DRUM BEAT 21 will bring member direct-action campaigns’ learnings to the forefront, exploring how each has benefited from applying 1) human rights principles to its internal workings, and 2) international standards and mechanisms to hold their targets to account for minding human rights priorities in policies, budgets, and practices. We will leave with stronger shared analysis, language, tools, and energy for supporting each other’s human rights demands, and living human rights every day, unequivocally.
Access to public education is a right afforded to all children, regardless of a child’s or guardian’s citizenship, immigration status, or English language proficiency. These rights were upheld by the U.S. Supreme Court in its landmark 1982 decision in Plyler v. Doe.
This new guide from the Southern Poverty Law Center, Protecting Immigrant Students’ Rights to a Public Education: A Guide for Advocates, offers information and recommendations that educators, caregivers, and other trusted adults can use to ensure that their school or district is meeting its legal responsibility to ELLs and immigrant students and families.
Designed to share with families and available in multiple languages, an accompanying pamphlet offers overviews of this information, easy-to-use reference lists, and links to further resources. You can check out all of the new resources for educators and caregivers here.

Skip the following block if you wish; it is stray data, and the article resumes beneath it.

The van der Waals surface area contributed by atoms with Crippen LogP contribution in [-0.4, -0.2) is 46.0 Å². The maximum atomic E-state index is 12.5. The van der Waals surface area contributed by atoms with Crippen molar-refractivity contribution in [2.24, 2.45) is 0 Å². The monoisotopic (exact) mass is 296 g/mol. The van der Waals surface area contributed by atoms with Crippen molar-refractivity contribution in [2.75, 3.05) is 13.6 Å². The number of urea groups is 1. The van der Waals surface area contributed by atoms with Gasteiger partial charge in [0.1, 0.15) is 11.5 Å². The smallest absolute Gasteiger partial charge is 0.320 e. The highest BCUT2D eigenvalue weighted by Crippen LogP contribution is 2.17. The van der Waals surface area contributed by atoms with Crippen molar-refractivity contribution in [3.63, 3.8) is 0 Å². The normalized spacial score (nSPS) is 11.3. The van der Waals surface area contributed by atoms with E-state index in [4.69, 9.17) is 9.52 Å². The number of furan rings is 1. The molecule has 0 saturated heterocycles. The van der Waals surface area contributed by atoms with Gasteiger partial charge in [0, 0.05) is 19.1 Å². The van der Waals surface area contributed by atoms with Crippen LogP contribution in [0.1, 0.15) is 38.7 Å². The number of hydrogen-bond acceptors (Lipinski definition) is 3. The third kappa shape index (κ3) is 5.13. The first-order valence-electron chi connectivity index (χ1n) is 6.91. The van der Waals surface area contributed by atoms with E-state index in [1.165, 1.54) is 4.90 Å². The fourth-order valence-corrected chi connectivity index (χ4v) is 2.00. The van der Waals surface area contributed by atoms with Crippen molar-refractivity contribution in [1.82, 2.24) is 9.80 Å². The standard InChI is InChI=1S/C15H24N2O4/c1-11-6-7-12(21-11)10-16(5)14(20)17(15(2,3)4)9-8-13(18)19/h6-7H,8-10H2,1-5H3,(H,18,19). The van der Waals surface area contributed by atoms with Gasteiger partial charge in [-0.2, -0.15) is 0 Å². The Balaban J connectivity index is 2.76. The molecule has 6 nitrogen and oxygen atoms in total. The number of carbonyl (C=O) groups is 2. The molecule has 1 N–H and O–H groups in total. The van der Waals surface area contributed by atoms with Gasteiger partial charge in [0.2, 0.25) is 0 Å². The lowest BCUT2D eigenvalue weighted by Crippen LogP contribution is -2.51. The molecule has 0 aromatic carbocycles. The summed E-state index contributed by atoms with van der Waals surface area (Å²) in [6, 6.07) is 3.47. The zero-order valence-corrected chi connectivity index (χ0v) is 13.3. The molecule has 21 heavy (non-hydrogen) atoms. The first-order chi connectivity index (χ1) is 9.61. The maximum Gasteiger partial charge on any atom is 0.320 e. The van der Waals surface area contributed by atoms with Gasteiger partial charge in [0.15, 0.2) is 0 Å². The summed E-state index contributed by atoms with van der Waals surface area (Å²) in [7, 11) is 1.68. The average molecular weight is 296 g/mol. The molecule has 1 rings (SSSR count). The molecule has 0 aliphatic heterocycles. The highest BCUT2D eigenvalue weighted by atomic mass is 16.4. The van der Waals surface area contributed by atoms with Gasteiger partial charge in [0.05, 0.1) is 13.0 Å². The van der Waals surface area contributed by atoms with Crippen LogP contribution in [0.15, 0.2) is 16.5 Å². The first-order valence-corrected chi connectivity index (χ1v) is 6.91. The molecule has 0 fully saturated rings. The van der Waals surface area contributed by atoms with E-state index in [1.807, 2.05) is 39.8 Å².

Roots & Shoots was founded by Jane Goodall, DBE in 1991, with the goal of bringing together youth from preschool to university age to work on environmental, conservation, and humanitarian issues. Educators can join their Roots & Shoots global community, and get access to a variety of resources to nurture the next generation of compassionate change-makers and leaders with 21st-century learning skills such as critical thinking, problem-solving, empathy, and collaboration. The Roots & Shoots model and curriculum guides students through the 4-Step Formula to identify projects, grow compassionate traits, and teach skills to cultivate a generation of change-makers. The program also offers From mini-grants and online courses for teachers.
The 2021 National School Climate Survey is GLSEN’s twelfth national survey of LGBTQ+ youth. It is a crucial tool in GLSEN’s mission for fighting anti-LGBTQ+ bias in K-12 schools across the nation. The information gathered from this survey will help GLSEN to inform education policymakers and the public about the right of all students to be treated with respect in their schools. Many students in the past have also used the survey information to advocate with their teachers and principals for safer schools for LGBTQ+ students.
Who can take the survey: If you attended high school or middle school sometime during the last school year (2020-2021), identify as LGBTQ+, and are at least 13 years old, tell us about your experiences in school! You are eligible to take this survey if you attended school online, or in person, or a combination of the two. You are also eligible even if you attended school for only part of the year. The survey is completely anonymous.